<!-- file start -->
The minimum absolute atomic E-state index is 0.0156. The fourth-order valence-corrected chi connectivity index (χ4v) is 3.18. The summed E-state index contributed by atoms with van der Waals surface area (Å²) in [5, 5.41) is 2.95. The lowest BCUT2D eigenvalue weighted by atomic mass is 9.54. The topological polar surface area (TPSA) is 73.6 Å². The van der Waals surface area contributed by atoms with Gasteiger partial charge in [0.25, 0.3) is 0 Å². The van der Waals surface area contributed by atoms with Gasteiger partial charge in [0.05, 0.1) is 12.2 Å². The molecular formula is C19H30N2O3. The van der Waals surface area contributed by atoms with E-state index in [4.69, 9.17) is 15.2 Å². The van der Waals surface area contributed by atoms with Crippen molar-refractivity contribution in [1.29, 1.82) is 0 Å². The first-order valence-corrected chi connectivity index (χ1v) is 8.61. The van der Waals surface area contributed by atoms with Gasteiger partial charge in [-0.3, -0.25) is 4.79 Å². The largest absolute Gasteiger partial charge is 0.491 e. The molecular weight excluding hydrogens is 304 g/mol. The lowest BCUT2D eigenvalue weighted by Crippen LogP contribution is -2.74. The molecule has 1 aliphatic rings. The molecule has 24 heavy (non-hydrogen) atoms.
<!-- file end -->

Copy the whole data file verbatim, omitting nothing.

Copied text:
The minimum absolute atomic E-state index is 0.0156. The fourth-order valence-corrected chi connectivity index (χ4v) is 3.18. The summed E-state index contributed by atoms with van der Waals surface area (Å²) in [5, 5.41) is 2.95. The lowest BCUT2D eigenvalue weighted by atomic mass is 9.54. The topological polar surface area (TPSA) is 73.6 Å². The van der Waals surface area contributed by atoms with Gasteiger partial charge in [0.25, 0.3) is 0 Å². The van der Waals surface area contributed by atoms with Gasteiger partial charge in [0.05, 0.1) is 12.2 Å². The molecular formula is C19H30N2O3. The van der Waals surface area contributed by atoms with E-state index in [4.69, 9.17) is 15.2 Å². The van der Waals surface area contributed by atoms with Crippen molar-refractivity contribution in [1.29, 1.82) is 0 Å². The first-order valence-corrected chi connectivity index (χ1v) is 8.61. The van der Waals surface area contributed by atoms with Gasteiger partial charge in [-0.3, -0.25) is 4.79 Å². The largest absolute Gasteiger partial charge is 0.491 e. The molecular weight excluding hydrogens is 304 g/mol. The lowest BCUT2D eigenvalue weighted by Crippen LogP contribution is -2.74. The molecule has 1 aliphatic rings. The molecule has 24 heavy (non-hydrogen) atoms.